Berlin is a place of architectural experimentation, of unique and sometimes fantastic experiments that have no counterparts in other cities. Some of the first gems of Modernist and Expressionist architecture can be found here. What has been forgotten is however the gems of Post-modernism, a period much maligned and despised, but which never the less still is hugely influential in the contemporary architecture. Most of the contemporary architecture has its roots in the Post-modern movement, whether we like it or not. Post-modern architecture was much more than the re-arrangement of architectural symbols in amusing new constellations that it is often reduced to. Post-modernism was also a period of liberation, suddenly, every aspect of architecture could be questioned, and inspiration could come from a much wider range of sources than ever previously.
Berlin has quite a few gems of the Post-modern 1980’s, many of them built as part of the IBA 1987, an architectural exhibition that produced a wide range of architecture, covering a refreshing range of the Post-modern spectrum. Many of the greatest architects at the time, and architects later recognized took part in this giant project. As Post-modernism eventually became associated with the worst aspects of the 1980’s, the IBA and its undeniable influence became, if not forgotten, pushed to the back of the mind, by most architects. For extensive information on the IBA, see Architecture in Berlin.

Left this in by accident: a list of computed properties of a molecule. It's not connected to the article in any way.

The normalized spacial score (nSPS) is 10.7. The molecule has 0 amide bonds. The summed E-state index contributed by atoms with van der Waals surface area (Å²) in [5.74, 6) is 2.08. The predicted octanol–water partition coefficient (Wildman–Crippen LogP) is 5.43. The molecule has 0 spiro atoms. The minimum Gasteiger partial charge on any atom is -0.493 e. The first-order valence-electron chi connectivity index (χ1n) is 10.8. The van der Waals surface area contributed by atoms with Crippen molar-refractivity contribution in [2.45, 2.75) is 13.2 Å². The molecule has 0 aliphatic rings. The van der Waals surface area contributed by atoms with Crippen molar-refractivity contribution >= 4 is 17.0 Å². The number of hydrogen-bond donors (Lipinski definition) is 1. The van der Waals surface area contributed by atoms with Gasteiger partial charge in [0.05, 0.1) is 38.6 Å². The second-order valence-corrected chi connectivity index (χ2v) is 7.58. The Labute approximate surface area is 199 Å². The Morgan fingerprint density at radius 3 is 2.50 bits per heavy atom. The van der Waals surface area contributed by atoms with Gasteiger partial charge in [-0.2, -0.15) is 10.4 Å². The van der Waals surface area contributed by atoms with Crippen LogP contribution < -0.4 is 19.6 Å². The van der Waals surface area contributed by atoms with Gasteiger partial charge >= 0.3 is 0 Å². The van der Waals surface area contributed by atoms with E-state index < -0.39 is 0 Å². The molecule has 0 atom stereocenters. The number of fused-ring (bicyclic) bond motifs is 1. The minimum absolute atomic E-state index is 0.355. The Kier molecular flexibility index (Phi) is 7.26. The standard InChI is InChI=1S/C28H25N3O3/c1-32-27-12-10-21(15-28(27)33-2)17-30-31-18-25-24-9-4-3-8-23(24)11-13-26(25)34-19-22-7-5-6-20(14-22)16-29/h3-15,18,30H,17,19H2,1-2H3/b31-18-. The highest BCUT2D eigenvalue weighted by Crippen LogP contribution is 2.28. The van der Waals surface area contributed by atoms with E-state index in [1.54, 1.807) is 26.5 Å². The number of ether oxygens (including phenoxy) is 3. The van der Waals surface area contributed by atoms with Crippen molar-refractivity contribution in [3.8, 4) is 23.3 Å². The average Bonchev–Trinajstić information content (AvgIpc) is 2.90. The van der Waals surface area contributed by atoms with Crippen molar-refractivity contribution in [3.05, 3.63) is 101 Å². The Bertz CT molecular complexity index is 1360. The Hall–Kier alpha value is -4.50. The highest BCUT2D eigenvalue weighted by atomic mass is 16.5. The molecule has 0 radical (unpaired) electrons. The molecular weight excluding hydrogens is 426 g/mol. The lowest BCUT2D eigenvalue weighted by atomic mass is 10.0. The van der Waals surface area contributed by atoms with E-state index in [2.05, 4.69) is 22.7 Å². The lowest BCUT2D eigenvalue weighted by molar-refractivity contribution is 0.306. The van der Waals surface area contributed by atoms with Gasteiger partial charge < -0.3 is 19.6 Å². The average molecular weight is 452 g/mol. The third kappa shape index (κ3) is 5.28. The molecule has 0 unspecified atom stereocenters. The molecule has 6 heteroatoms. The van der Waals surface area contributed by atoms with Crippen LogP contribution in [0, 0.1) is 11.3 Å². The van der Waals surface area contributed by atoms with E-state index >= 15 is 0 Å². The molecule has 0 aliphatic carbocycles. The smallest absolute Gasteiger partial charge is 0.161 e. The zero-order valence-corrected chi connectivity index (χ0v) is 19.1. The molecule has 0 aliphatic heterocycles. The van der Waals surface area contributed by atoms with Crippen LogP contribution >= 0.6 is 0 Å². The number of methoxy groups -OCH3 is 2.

Now, one of the most interesting buildings of the IBA, the Hejduk tower, is under the threat of a very unloving modernization, and suddenly we have to start trying to preserve buildings not even thirty years old. John Hejduk was an enormously influential architect during the 1980’s; he was not only the Dean of Cooper Union, but also one of the “New York Five” along with Richard Meier and Peter Eisenmann, an influential exhibition at the MoMA in New York. His influence on architecture is enormous and often underestimated. His built legacy, however, is very small. During his career, he built only a handful of buildings, one of which is now being ruined in the name of marketability. A unique Post-modern building is reduced to a pastiche of Modernism in a strange turn of events.
Why is it that Berlin, a city with so much empty space, always has to tamper with its architectural heritage? Berlin has a very unfortunate tendency to demolish anything of remotely historical interest. This building may not be appreciated right at this moment, but it is a part of architecture history. We are only now starting to list and preserve Modernism’s better buildings, their qualities were forgotten for almost fifty years before we could see beyond the mistakes. If we need another fifty years to see the qualities in Post-modern architecture, there may be little left to preserve.
I am usually not one to champion preservation, but in this case, I think it is completely motivated. The case for preservation here is not the functionality or marketability of the building, but rather the fact that it is a significant work by a very influential architects of the 1970 and 1980’s. A portion of the architectural history will disappear with the defacing of this building, and I can only urge everybody to sign the petition created to attempt to save the building.
UPDATE 02.04.10- The petition has closed, it appears.Typical.
UPDATE 25.04.10- Great News!